A text | Parsing, to split the text in a list of words; aggregation, to count how many times the same word occurs; use of dictionaries and rules to classify words. | A spreadsheet: on each row there is one distinct word, the three columns present the word, the number of occurrences and the category of the word. |

An image | Assignment of RGB values to pixels; segmentation of the image into blocks of pixels based on red (R), green (G) and blue (B) components. | A database: each record is a group of pixels and the variables summarize the colour components in each group. |

A record of someone’s voice | Segmentation of record in distinct sounds; measure of duration and frequencies. | A list of segments with duration and frequencies. |

With the increased use of computers and smartphones in all areas of our lives, a huge part of the digital data that is being created now is unstructured. Assessing the potential of this data and creating innovative ways of gathering, processing and analyzing it in order to produce valuable statistical information is one of the great challenges of the data revolution.

But what is the difference between statistical information and data?

## Statistical information

Statistical information is data that has been recorded, classified, organized, related, or interpreted within a framework so that meaning emerges. Statistical information that is communicated to information users should help them understand the story told by the data and communicate to them the quality of the information that is presented. Statistical information can be presented in various formats: texts, tables, graphs, infographics, videos, or even databases.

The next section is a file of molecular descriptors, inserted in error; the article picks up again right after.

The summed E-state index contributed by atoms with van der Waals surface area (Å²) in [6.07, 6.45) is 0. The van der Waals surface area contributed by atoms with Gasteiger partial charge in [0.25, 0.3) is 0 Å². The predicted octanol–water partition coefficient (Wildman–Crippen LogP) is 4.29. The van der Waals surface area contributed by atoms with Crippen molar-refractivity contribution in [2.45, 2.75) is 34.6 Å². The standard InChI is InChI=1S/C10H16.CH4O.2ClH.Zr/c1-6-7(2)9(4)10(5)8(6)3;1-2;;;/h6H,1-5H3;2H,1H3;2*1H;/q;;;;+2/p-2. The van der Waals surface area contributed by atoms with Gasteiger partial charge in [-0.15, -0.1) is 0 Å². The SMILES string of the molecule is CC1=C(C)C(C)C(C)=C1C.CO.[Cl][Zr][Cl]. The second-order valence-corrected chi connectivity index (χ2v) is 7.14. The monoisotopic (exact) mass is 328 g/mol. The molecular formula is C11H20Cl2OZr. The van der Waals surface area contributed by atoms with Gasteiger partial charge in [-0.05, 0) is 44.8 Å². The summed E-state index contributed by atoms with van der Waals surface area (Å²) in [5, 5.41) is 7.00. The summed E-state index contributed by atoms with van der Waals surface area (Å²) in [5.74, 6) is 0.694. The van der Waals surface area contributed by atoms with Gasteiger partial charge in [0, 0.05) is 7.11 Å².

Many examples of statistical information produced at Statistics Canada will be presented in the next page, but it is first important to understand one major part of the process of producing statistical information from data: the use of statistics!

## Statistics

In general, statistics relate to numerical data; in fact, the term “statistics” can refer to the science of dealing with numerical data itself. Statistics are also a type of information obtained through mathematical operations on data. Above all, statistics aim to provide useful information by means of numbers.

The most commonly used statistics to report statistical information are called descriptive statistics. For numeric variables, measures of central tendency provide the value that is the most representative of the units found in a data set. Measures of dispersion describe the spread of the data around the central tendency. For categorical variables, frequency distributions are used to summarize the data. Proportions, ratios and rates are also useful statistics to analyze the data.

When each row in a data set displays statistics that summarize the information for many units of observation, these data are called aggregate data. Inversely, when each row displays the information for a single unit of observation, the data are referred to as microdata.